Ohio bill would raise minimum age to acquire a driver's license
Ohio teenagers hoping to get behind the wheel will have to wait a bit longer under a bill that will undergo a full House vote. The Ohio House Transportation and Public Safety Committee voted Tuesday to advance a bill that would raise the minimum age to get a probationary driver's license from 16 to 16 1/2 years old. The current eligibility age for a learner's permit will remain at 15 1/2 but the new bill will require the individual to hold that permit for one year before they can get their license instead of six months. Under the new law, a new driver will be able to bypass the probationary license process when they turn 18. A similar bill was introduced in November 2017 but failed.

Study: 20 Cleveland areas reasonable for solar panel arrays
A new study commissioned by the City of Cleveland has identified 20 properties that would be good sites for installing solar panel arrays. Cleveland.com reports the study, conducted by Cleveland-based YellowLite, considered 200 city-owned properties. The study was commissioned in May by City Council President Kevin Kelley, who said he wants to reduce electric costs in city buildings. YellowLite said more than half the array sites could pay for themselves in less than 20 years. The study is expected to be completed by the end of the year.

University Hospitals CEO announces retirement after nearly 2 decades
The CEO of University Hospitals, Thomas F. Zenty III, said he'll retire in January of 2021. Zenty has headed the hospital system for nearly 18 years. Crain’s Cleveland reportsZenty is the longest-tenured CEO of the area’s biggest health systems, including Cleveland Clinic and MetroHealth. University Hospitals board of directors is expected to announce the next CEO by the end of the year. In a statement, Zenty said he expects a seamless leadership transition.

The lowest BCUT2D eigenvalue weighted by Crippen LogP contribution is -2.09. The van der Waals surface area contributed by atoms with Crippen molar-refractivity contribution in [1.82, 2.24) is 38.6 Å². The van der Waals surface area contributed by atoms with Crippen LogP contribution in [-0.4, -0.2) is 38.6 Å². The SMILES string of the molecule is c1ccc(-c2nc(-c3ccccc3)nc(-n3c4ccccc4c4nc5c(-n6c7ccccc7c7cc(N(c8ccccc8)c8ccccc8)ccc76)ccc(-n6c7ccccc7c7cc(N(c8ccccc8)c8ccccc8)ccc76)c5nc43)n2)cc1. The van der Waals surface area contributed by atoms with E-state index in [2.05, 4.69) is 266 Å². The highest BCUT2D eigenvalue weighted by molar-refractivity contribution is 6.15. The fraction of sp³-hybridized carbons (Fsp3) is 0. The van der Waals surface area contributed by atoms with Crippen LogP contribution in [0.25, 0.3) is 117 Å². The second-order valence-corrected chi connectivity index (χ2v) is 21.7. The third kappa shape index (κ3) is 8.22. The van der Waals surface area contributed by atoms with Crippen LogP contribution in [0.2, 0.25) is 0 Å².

DeWine renews program to advance production of driverless cars
Ohio is hoping to move into the fast lane of driverless cars. Cleveland.com reports that Gov. Mike DeWine renewed DriveOhio, a program to promote self-driving technology. DeWine's order directs the Ohio Department of Transportation to develop plans over the next four years to install smart communications technology in the state’s vehicle fleet. DeWine said the smart car technology will make Ohio roads safer and attract talent to Ohio. The DriveOhio initiative last month received a nearly $18 million federal grant to boost self-driving research. Ohio’s $45 million self-driving car test track in Logan County is one of the largest in the country.

Mark Arehart joined the award-winning WKSU news team as its arts/culture reporter in 2017. Before coming to Northeast Ohio, Arehart hosted Morning Edition and covered the arts scene for Delaware Public Media. He previously worked for KNKX in Seattle, Kansas Public Radio, and KYUK in Bethel, Alaska.